If you are asking this question, then you have probably noticed that most modern mountain bikes are missing a front derailleur, and some manufacturers are still producing them, leaving Mountain bike riders the choice to have it set or not.
So why don’t mountain bikes have a front derailleur? SRAM, a well-known bicycle component manufacturer, started the trend of “No front derailleur” by producing in 2012 a range system “1X ” or “One by” drivetrains, dispensing the need of a second and third chainrings arrangement. This makes shifting considerably easier when going quickly on trails.
What’s a 1X system, and how does it replace front mechs on MTBs?
A drivetrain is the setting of parts and bits that allow bikes to move, such as chainrings, cassettes, brackets, and derailleurs.
A 1X system or drivetrain is a group set containing only one frontal chainring or sprocket instead of two or three. This means that there is no longer a need for a front derailleur or shifter, and the chain would stay on the same chainring the whole ride.
Furthermore, a one-by has only one gear shifter, on the handlebar, for the rear derailleur, controlling the back chain wheels. Thanks to the evolution of engineering, the structure of drivetrains has been modernized, and all the gear that was ditched from older productions was replaced with a Wide-range cassette in the back.
Wide range cassettes are the main component in 1X drivetrains. They’re a set of overlaid sprockets (chainrings), from the most significant (Low rings) on the inside to the smallest on the top layer (High rings).
The overlapping of chainrings offers the cassette a wide range of gear to give riders command over the intensity and speed during the ride.
The high gears, with the smallest circumference and fewer teeth, allow you to pedal at speed, like in a descent, whereas the lower gear (larger disks) makes it easier for you to climb, all in one cassette, which means less effort, and less material.
Is it worth upgrading not having a front derailleur ?
Like every revolutionary innovation, dropping your front derailleur and upgrading to a 1X drivetrain has its’ for and against.
One of the advantages of switching into a one-by is the new simple and easy-to-handle structure of the latest designs. By dropping a front derailleur, shifter, and cable, you will only have to rely on your right thumb to control the rear shifter, which is very easy to handle, and more suitable for beginners.
Furthermore, this architecture gained popularity for making the bikes lighter. Ditching material means less weight and less space used by material. This allowed companies to come up with renewed designs for their bikes and optimize manufacturing. Chains are produced to have more robust rings thanks to constant research. They stick to the cassette tight without any screeching noise.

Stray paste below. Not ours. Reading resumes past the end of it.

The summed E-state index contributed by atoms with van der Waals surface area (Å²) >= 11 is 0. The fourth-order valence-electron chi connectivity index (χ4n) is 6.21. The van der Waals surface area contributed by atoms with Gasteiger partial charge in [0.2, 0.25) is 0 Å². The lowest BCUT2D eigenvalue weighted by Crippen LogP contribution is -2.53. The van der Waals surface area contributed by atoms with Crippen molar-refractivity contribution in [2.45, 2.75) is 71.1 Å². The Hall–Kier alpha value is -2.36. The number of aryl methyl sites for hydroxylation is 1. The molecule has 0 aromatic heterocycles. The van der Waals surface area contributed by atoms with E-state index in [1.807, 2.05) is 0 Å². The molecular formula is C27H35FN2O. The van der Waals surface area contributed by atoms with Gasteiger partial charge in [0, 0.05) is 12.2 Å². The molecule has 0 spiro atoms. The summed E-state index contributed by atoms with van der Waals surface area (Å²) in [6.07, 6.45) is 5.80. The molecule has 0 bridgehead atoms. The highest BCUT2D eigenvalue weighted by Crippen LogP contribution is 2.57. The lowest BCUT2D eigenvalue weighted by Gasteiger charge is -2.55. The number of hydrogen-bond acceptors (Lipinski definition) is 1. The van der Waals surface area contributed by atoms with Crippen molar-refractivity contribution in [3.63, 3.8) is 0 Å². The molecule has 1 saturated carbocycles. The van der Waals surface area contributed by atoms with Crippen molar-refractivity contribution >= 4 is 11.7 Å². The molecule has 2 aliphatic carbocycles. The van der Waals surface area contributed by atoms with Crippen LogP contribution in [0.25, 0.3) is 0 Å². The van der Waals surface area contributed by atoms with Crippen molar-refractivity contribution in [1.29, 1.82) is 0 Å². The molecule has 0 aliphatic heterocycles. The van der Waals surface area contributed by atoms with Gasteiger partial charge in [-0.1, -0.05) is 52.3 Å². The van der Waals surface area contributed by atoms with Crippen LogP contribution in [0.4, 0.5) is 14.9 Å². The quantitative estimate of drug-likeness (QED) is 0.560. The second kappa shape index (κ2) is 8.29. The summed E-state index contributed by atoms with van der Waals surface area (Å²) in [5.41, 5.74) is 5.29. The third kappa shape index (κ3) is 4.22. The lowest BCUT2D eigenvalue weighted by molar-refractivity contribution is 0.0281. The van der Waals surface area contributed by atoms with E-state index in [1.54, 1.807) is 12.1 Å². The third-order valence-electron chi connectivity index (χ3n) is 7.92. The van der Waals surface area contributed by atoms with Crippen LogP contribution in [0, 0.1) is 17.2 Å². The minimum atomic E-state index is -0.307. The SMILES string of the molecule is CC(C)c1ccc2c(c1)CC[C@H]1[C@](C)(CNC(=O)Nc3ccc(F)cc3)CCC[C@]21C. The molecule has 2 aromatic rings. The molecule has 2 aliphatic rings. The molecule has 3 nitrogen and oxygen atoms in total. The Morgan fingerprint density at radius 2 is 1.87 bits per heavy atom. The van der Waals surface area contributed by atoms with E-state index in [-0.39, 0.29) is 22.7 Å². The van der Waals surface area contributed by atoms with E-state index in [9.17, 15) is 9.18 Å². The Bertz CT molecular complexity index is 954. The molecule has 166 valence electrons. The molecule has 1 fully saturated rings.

These technologies grant lower accident rates. With the one chain setting and no front derailleur, bikes no longer shift chains, which causes them to fall off on multiple occasions. Most notably, in a one-by drivetrain, less material means less maintenance for damaged components.
On the other hand, the upgrade does have a cost; 1X systems are more expensive than 2X( two front chainrings), 3X(three front chainrings) drivetrains for similar qualities.
Additionally, the gearing range ( ratio between the fastest and the slowest gear) in two and three-by settings offer a more wide span, with fewer disks in the cassette thanks to the additional front chainrings; this issue can easily be fixed in 1X drivetrains if you get additional disks for your cassette, and combine them with the correct number of teeth in chainrings.
This solution brings us to another con of 1X sets. The more disks your cassette has, the weaker your wheel becomes because of severe chain angle, which causes it to wear off sooner.
And finally, the 1X architecture uses up to 14 cassette sprockets to increase gear range. For example, a 1X12 set is built with one chainring and 11 disks making 12 gears, while a 3X10 set has three chainrings up front, and ten cogs in the back, a total of 30 gears. The difference is pretty straightforward.
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Frequently Asked Questions
Front derailleurs are not dead by any means! In fact many riders that switched to a 1X are now slowly moving back towards using a front derailleur again. That said, it is up to personal preference, and what you want out of your bicycle.
Expensive bikes tend to have less gears, because they have a more refined experience! Expensive bikes are also generally bought by more experienced riders that know that just because you have more gears, doesn’t mean you have a better bike.
A 21 speed bike means you have 21 increments of gearing. This means you can fluctuate how hard your pedaling is going to be. The faster you go, the higher the gear. The slower you go, the lower the gear you are going to choose.
If you just have to pull your front derailleur off of your bike for some reason, and then need to ride it, it will actually work! Don’t expect to shift gears at all in the front, but you will be able to ride no problem.
Modern mountain bikes have no front derailleurs because manufacturers are dropping the 2X and 3X drivetrains for the 1X one, and choosing which type of setting to ride is up to you.
On two and three-bys, the front gear will help you keep consistency while climbing up, so one-bys are for stronger riders. On the other hand, a 1X arrangement is probably safer to run down a hill than the other, so there isn’t a winner. It depends on what type of rider you are.